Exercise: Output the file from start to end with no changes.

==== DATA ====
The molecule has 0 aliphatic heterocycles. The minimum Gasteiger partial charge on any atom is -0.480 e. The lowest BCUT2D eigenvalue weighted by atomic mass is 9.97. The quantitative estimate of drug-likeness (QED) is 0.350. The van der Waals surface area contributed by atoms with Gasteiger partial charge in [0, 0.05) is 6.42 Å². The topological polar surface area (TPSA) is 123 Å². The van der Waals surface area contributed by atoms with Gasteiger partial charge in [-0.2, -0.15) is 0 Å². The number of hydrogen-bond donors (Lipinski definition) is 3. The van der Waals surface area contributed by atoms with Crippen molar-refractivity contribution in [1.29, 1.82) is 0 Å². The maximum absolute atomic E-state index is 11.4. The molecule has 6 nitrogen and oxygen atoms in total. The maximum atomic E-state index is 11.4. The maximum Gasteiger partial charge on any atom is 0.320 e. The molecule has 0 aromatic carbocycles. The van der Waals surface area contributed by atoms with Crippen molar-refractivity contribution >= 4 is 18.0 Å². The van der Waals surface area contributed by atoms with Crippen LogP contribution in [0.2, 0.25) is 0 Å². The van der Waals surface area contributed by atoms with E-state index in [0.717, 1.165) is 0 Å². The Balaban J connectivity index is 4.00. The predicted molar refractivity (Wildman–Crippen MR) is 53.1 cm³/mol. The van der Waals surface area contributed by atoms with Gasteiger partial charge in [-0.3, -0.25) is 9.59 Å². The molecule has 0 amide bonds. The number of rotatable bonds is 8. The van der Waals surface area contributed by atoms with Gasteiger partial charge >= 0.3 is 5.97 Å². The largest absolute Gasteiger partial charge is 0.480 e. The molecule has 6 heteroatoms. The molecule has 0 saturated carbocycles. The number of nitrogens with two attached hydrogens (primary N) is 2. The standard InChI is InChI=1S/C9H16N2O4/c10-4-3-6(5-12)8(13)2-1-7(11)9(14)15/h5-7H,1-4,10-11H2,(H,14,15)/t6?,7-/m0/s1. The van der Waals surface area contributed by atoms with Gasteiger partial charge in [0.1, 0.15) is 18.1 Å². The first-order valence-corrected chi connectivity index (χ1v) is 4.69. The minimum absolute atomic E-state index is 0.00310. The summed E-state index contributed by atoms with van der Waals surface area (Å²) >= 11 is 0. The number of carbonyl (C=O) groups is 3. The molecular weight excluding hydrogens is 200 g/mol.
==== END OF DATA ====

The molecule has 0 aliphatic heterocycles. The minimum Gasteiger partial charge on any atom is -0.480 e. The lowest BCUT2D eigenvalue weighted by atomic mass is 9.97. The quantitative estimate of drug-likeness (QED) is 0.350. The van der Waals surface area contributed by atoms with Gasteiger partial charge in [0, 0.05) is 6.42 Å². The topological polar surface area (TPSA) is 123 Å². The van der Waals surface area contributed by atoms with Gasteiger partial charge in [-0.2, -0.15) is 0 Å². The number of hydrogen-bond donors (Lipinski definition) is 3. The van der Waals surface area contributed by atoms with Crippen molar-refractivity contribution in [1.29, 1.82) is 0 Å². The maximum absolute atomic E-state index is 11.4. The molecule has 6 nitrogen and oxygen atoms in total. The maximum atomic E-state index is 11.4. The maximum Gasteiger partial charge on any atom is 0.320 e. The molecule has 0 aromatic carbocycles. The van der Waals surface area contributed by atoms with Crippen molar-refractivity contribution >= 4 is 18.0 Å². The van der Waals surface area contributed by atoms with Crippen LogP contribution in [0.2, 0.25) is 0 Å². The van der Waals surface area contributed by atoms with E-state index in [0.717, 1.165) is 0 Å². The Balaban J connectivity index is 4.00. The predicted molar refractivity (Wildman–Crippen MR) is 53.1 cm³/mol. The van der Waals surface area contributed by atoms with Gasteiger partial charge in [-0.3, -0.25) is 9.59 Å². The molecule has 0 amide bonds. The number of rotatable bonds is 8. The van der Waals surface area contributed by atoms with Gasteiger partial charge >= 0.3 is 5.97 Å². The largest absolute Gasteiger partial charge is 0.480 e. The molecule has 6 heteroatoms. The molecule has 0 saturated carbocycles. The number of nitrogens with two attached hydrogens (primary N) is 2. The standard InChI is InChI=1S/C9H16N2O4/c10-4-3-6(5-12)8(13)2-1-7(11)9(14)15/h5-7H,1-4,10-11H2,(H,14,15)/t6?,7-/m0/s1. The van der Waals surface area contributed by atoms with Gasteiger partial charge in [0.1, 0.15) is 18.1 Å². The first-order valence-corrected chi connectivity index (χ1v) is 4.69. The minimum absolute atomic E-state index is 0.00310. The summed E-state index contributed by atoms with van der Waals surface area (Å²) >= 11 is 0. The number of carbonyl (C=O) groups is 3. The molecular weight excluding hydrogens is 200 g/mol.